The Pittsburgh Penguins needed all seven goals to dispatch the Florida Panthers in their back-and-forth 7-6 overtime win on Tuesday. Casey DeSmith was called into action on short notice after expected starter Tristan Jarry was discovered to have some sort of upper-body injury. It looked like trouble early on, with the Panthers notching two goals in less than 90 seconds before the first period was even halfway over, but as we’ve seen a lot lately those early leads can disappear in a hurry. The Penguins responded with three straight goals, and then the two teams would spend the rest of the game trading goals back and forth until finally, dramatically, in his first game back since injury and the death of his father, Kris Letang scored his second goal of the game, the game-winner on the power-play in overtime. Pittsburgh thus escaped with two points which are especially important in the context of tonight’s game.
The Washington Capitals host the Penguins tonight for the second of three meetings between the two teams this season; the first was a 4-1 win for Pittsburgh on November 9 which broke the Penguins’ season-worst seven-game slide and kicked off a string of fifteen wins in twenty games for Pittsburgh. Since then the two teams have equalled each other in wins and almost in points (44 for the Penguins, 42 for Washington) and now the teams are tied for fourth in Metropolitan Division, three points behind the New York Rangers for third and ten behind New Jersey and Carolina which are both tied for first. Much as it has for almost the last two decades, the Capitals’ offense revolves around Alex Ovechkin, whose 31 goals ties him with Vancouver’s Bo Horvat for sixth-most in the League. The next-highest goal scorers for Washington, with 12 goals each, are Marcus Johansson and Conor Sheary(!).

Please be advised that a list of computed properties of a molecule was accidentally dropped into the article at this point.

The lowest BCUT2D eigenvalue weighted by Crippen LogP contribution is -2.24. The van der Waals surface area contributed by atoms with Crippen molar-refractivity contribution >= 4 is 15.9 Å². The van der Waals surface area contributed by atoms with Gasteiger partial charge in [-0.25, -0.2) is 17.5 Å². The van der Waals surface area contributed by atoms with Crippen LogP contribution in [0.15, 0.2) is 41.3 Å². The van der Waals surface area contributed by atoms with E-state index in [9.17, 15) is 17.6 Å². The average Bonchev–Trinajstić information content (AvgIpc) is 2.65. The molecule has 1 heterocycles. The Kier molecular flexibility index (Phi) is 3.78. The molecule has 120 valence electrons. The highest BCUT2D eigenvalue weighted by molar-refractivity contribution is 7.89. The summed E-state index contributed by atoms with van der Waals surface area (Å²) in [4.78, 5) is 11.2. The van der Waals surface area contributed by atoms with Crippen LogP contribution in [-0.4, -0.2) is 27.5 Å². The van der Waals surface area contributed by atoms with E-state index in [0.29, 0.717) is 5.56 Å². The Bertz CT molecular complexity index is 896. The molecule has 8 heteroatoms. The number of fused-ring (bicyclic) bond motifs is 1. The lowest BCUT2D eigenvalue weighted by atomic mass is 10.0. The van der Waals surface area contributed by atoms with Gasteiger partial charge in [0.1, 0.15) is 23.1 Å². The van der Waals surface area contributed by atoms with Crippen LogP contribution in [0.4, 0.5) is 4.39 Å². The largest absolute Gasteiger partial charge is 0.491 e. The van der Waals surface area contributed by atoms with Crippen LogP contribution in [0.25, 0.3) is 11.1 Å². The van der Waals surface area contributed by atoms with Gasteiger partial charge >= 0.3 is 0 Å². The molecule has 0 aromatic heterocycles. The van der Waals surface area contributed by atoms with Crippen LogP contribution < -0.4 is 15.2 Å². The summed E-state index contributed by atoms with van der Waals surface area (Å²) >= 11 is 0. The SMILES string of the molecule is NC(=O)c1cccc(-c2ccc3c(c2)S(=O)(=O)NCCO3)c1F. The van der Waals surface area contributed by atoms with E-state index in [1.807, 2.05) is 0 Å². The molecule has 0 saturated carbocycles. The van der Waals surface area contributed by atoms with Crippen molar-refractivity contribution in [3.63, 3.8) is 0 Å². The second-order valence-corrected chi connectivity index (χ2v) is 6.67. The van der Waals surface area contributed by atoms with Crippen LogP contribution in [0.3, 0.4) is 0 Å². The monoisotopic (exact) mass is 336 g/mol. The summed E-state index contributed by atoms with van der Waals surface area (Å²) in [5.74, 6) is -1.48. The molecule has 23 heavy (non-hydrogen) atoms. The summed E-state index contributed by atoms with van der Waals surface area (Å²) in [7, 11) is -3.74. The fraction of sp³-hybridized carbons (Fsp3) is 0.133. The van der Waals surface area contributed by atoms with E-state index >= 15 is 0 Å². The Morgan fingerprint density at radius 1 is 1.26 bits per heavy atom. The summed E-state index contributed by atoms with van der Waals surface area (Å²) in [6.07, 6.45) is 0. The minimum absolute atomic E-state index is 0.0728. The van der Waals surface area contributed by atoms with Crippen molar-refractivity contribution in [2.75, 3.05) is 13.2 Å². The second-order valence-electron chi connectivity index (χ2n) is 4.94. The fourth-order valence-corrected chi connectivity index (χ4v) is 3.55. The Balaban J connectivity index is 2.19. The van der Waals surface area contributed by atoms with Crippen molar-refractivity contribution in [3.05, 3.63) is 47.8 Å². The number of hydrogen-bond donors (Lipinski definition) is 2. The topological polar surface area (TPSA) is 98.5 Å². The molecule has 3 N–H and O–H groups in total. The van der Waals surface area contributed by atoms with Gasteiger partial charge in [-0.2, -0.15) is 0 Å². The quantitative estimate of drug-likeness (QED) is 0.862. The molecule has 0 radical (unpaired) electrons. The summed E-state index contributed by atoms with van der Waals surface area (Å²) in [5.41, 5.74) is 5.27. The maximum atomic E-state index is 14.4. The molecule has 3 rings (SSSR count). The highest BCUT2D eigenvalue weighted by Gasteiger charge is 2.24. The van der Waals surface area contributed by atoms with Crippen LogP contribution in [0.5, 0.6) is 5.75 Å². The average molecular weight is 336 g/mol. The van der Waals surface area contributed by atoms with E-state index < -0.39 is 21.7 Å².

After suffering through some health troubles, the Capitals have been getting some key guys back lately, namely T.J. Oshie (who has been a shadow of his former self) and Nicklas Backstrom, but they are still without defenseman John Carlson and forwards Nic Dowd and Connor Brown. I’m looking at the team’s stats and only one player on the roster is anywhere near a point-per-game (Ovechkin), which is indicative perhaps of bigger problems for the team in the near-term. Right now it seems like the team is simply underperforming, but Washington has seen its number of consistently-productive players dwindle (see: Oshie but also the oft-injured and somehow 35-years-old Backstrom) and their replacements are not able to replace the production those players are lacking. So it stands to question just how serious a playoff run the Capitals could make, as they are lacking in players who can consistently show up when needed. (Not that the Penguins have reliable players in that regard at this point, but I’d say Pittsburgh is in a better position.)
OWN THE STEPS